Today, the internet and social media networks provide additional methods that make it much easier to circulate petitions, but in the 19th century collecting signatures meant traveling by horse and buggy and going door-to-door or attending gatherings in search of signatures. When they had amassed enough signatures, suffragists presented their petitions to the government, just as the Grimké sisters had in 1838. In some cases, the legislature held hearings regarding the petitions. These hearings were some of the earliest examples of women testifying in State Houses and Congress, a historic step forward for women entering the public sphere of politics. 

Bringing Suffrage to State Legislatures

Illustration of a female delegate reading her argument in favor of woman's voting before the Judiciary Committee of the House of Representatives.

The Judiciary Committee of the House of Representatives receiving a deputation of female suffragists, January 11, 1871. Library of Congress, Prints & Photographs Division.

In 1869, Lucy Stone testified before a joint committee on women’s suffrage at the Massachusetts State House. Two years earlier, when she was living in New Jersey, she had similarly appeared before the New Jersey state legislature and declared: 

“It is no new claim that women are making. They only ask for the practical application of admitted, self-evident truths. If ‘all political power is inherent in the people,’ why have women, who are more than half the entire population of this State, no political existence? Is it because they are not people?”

Legislative hearings about women’s suffrage continued throughout the movement’s history, including in Massachusetts. Hearings facilitated progress along the way, such as in 1879 when they led Massachusetts to enact partial suffrage rights for women by granting them the right to vote in local school board elections (viewed as an extension of their “home” sphere duties taking care of children). Most importantly, legislative hearings provided suffragists a forum to voice their arguments for women’s right to vote. 

Stone’s 1867 testimony before the New Jersey state legislature demonstrated several of the varied strategies behind suffragists’ arguments: 

“The essence of suffrage is rational choice. It follows, therefore, under our theory of government, that every individual capable of independent rational choice is rightfully entitled to vote.”

“They are counted in the census, and also in the ratio of representation of every State, to increase the political power of white men. Women are even held to be citizens without the full rights of citizenship, but to bear the burden of ‘taxation without representation,’ which is ‘tyranny.’”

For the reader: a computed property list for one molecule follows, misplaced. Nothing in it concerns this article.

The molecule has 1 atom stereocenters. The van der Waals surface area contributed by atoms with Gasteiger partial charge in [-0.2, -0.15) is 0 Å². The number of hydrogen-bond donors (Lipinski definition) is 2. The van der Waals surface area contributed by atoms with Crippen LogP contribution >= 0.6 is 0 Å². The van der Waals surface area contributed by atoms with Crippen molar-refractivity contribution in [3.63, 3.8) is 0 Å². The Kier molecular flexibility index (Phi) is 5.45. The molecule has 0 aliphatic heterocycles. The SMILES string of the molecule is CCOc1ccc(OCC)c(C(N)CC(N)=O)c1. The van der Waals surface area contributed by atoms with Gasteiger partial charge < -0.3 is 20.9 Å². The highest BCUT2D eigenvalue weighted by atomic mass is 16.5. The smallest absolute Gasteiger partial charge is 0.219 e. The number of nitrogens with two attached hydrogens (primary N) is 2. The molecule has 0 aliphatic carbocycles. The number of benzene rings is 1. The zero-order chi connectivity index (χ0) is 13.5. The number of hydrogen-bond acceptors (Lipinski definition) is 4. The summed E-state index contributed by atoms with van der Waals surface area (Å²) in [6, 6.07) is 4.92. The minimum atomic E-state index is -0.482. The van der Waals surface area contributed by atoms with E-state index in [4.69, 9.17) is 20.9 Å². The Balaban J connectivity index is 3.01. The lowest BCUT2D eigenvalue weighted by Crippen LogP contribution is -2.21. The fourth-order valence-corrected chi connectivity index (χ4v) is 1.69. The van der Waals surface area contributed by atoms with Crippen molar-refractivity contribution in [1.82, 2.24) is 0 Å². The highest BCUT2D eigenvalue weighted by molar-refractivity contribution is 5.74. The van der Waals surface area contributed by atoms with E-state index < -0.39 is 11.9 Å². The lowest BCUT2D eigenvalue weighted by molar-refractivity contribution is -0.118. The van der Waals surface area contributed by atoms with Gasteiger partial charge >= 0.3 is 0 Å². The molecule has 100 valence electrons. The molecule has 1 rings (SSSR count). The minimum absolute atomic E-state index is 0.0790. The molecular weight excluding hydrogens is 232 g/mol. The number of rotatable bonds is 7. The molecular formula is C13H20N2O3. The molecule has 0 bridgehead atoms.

No Taxation Without Representation

One of the suffragists’ most compelling arguments highlighted the fact that women were required to pay taxes, yet had no voice in how their tax dollars were spent. They loudly declared that this was the exact same injustice that motivated the American Revolution: “No taxation without representation!” 

Massachusetts suffragists came up with innovative tactics to draw attention to their strategy of “No taxation without representation.” Beginning in 1852, Boston physician Dr. Harriot Kezia Hunt, refused to pay her taxes on these very grounds. For more than 20 years, Hunt petitioned the City of Boston Tax Assessor’s office instead of submitting her payment. Her 1852 petition began: 

“Harriot K. Hunt, physician, a native and permanent resident of the City of Boston, and for many years a tax payer therein, in making payment of her city taxes for the coming year, begs leave to protest against the injustice and inequality of levying taxes upon women, and at the same time refusing them any voice or vote in the imposition and expenditure of the same.”

While there is no record that the government responded to her petitions (or penalized her for not paying her taxes), Hunt’s petitions were published in newspapers across the Northeast and Midwest. Hunt had been one of the organizers of the 1850 National Woman’s Rights Convention in Worcester, and she spoke at similar conventions throughout the country in the 1850s, amplifying the reach of her message about the injustice of taxing disenfranchised women. 

Hunt was not alone in her protests. In 1863, Sarah E. Wall, an abolitionist and women’s rights advocate from Worcester, refused to pay her taxes on the same grounds of “no taxation without representation.” So too had Lucy Stone, while she was living in New Jersey in 1858. Unlike Hunt, both Wall and Stone faced penalties for their protests – each had their property seized by local officials and auctioned off in order to pay their tax debts. (In Stone’s case, her neighbors purchased her household belongings and returned them to her. In Wall’s, she was so steadfast in her refusal to pay year after year that the tax assessor eventually gave up trying to collect from her!)

Black and white photograph of Faneuil Hall building.

The Other Boston Tea Party

Eager to capitalize on this connection between the suffrage cause and the Revolutionary War, Bay State suffragists held a rally at Faneuil Hall on the 100th anniversary of the Boston Tea Party. “The New England Woman’s Tea Party,” featured speeches, music, and, of course, plenty of tea.